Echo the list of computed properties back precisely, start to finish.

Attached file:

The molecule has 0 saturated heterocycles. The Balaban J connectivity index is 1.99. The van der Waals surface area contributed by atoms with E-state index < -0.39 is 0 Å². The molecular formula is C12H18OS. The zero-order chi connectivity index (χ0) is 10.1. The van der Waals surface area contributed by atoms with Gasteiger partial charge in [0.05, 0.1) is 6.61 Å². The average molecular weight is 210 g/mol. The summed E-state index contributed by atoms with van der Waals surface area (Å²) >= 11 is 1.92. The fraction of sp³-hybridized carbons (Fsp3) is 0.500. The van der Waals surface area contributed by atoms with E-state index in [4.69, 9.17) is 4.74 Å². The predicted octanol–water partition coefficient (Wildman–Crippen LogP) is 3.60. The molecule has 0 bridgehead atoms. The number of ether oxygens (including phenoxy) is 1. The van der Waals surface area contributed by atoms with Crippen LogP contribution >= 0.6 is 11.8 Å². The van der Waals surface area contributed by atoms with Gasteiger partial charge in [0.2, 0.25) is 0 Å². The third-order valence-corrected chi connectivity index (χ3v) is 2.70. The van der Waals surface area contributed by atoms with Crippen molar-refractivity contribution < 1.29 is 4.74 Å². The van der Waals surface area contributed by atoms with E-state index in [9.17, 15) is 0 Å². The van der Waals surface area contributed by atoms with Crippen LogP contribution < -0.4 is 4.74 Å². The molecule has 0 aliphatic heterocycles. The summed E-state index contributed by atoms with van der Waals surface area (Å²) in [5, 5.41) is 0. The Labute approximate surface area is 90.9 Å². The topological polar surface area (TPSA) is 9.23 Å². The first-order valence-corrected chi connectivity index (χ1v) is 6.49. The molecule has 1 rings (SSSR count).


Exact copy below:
The molecule has 0 saturated heterocycles. The Balaban J connectivity index is 1.99. The van der Waals surface area contributed by atoms with E-state index < -0.39 is 0 Å². The molecular formula is C12H18OS. The zero-order chi connectivity index (χ0) is 10.1. The van der Waals surface area contributed by atoms with Gasteiger partial charge in [0.05, 0.1) is 6.61 Å². The average molecular weight is 210 g/mol. The summed E-state index contributed by atoms with van der Waals surface area (Å²) >= 11 is 1.92. The fraction of sp³-hybridized carbons (Fsp3) is 0.500. The van der Waals surface area contributed by atoms with E-state index in [4.69, 9.17) is 4.74 Å². The predicted octanol–water partition coefficient (Wildman–Crippen LogP) is 3.60. The molecule has 0 bridgehead atoms. The number of ether oxygens (including phenoxy) is 1. The van der Waals surface area contributed by atoms with Crippen LogP contribution >= 0.6 is 11.8 Å². The van der Waals surface area contributed by atoms with Gasteiger partial charge in [0.2, 0.25) is 0 Å². The third-order valence-corrected chi connectivity index (χ3v) is 2.70. The van der Waals surface area contributed by atoms with Crippen molar-refractivity contribution < 1.29 is 4.74 Å². The van der Waals surface area contributed by atoms with E-state index in [9.17, 15) is 0 Å². The van der Waals surface area contributed by atoms with Crippen LogP contribution < -0.4 is 4.74 Å². The molecule has 0 aliphatic heterocycles. The summed E-state index contributed by atoms with van der Waals surface area (Å²) in [5, 5.41) is 0. The Labute approximate surface area is 90.9 Å². The topological polar surface area (TPSA) is 9.23 Å². The first-order valence-corrected chi connectivity index (χ1v) is 6.49. The molecule has 1 rings (SSSR count).